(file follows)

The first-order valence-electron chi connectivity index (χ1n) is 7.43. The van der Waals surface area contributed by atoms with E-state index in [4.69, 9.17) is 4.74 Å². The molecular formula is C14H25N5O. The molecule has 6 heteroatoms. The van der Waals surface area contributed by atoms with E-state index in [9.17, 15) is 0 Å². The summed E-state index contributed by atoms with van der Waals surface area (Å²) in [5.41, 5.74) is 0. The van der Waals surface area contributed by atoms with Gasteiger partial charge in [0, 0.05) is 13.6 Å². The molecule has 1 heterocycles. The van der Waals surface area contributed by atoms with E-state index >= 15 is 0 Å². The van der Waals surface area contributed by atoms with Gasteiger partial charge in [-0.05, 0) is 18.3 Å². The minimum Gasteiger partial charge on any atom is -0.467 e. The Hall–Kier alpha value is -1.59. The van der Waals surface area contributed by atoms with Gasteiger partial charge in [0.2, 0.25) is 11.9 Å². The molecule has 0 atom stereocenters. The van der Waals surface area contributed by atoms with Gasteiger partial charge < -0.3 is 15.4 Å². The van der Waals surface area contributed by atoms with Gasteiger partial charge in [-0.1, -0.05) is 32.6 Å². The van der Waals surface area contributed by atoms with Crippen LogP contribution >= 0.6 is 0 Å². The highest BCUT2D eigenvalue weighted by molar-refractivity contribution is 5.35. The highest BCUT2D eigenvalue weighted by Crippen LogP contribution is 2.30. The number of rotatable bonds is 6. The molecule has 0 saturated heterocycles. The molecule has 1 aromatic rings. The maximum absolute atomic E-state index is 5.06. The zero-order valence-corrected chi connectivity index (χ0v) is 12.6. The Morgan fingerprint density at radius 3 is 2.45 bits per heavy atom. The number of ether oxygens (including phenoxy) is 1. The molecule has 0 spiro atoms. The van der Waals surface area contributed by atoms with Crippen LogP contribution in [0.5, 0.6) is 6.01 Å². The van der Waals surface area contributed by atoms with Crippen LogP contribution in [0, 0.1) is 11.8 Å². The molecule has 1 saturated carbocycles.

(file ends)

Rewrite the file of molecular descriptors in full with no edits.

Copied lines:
The first-order valence-electron chi connectivity index (χ1n) is 7.43. The van der Waals surface area contributed by atoms with E-state index in [4.69, 9.17) is 4.74 Å². The molecular formula is C14H25N5O. The molecule has 6 heteroatoms. The van der Waals surface area contributed by atoms with E-state index in [9.17, 15) is 0 Å². The summed E-state index contributed by atoms with van der Waals surface area (Å²) in [5.41, 5.74) is 0. The van der Waals surface area contributed by atoms with Gasteiger partial charge in [0, 0.05) is 13.6 Å². The molecule has 1 heterocycles. The van der Waals surface area contributed by atoms with E-state index >= 15 is 0 Å². The van der Waals surface area contributed by atoms with Gasteiger partial charge in [-0.05, 0) is 18.3 Å². The minimum Gasteiger partial charge on any atom is -0.467 e. The Hall–Kier alpha value is -1.59. The van der Waals surface area contributed by atoms with Gasteiger partial charge in [0.2, 0.25) is 11.9 Å². The molecule has 0 atom stereocenters. The van der Waals surface area contributed by atoms with Gasteiger partial charge < -0.3 is 15.4 Å². The van der Waals surface area contributed by atoms with Gasteiger partial charge in [-0.1, -0.05) is 32.6 Å². The van der Waals surface area contributed by atoms with Crippen LogP contribution >= 0.6 is 0 Å². The highest BCUT2D eigenvalue weighted by molar-refractivity contribution is 5.35. The highest BCUT2D eigenvalue weighted by Crippen LogP contribution is 2.30. The number of rotatable bonds is 6. The molecule has 0 saturated heterocycles. The molecule has 1 aromatic rings. The maximum absolute atomic E-state index is 5.06. The zero-order valence-corrected chi connectivity index (χ0v) is 12.6. The Morgan fingerprint density at radius 3 is 2.45 bits per heavy atom. The number of ether oxygens (including phenoxy) is 1. The molecule has 0 spiro atoms. The van der Waals surface area contributed by atoms with Crippen LogP contribution in [0.5, 0.6) is 6.01 Å². The van der Waals surface area contributed by atoms with Crippen LogP contribution in [0, 0.1) is 11.8 Å². The molecule has 1 saturated carbocycles.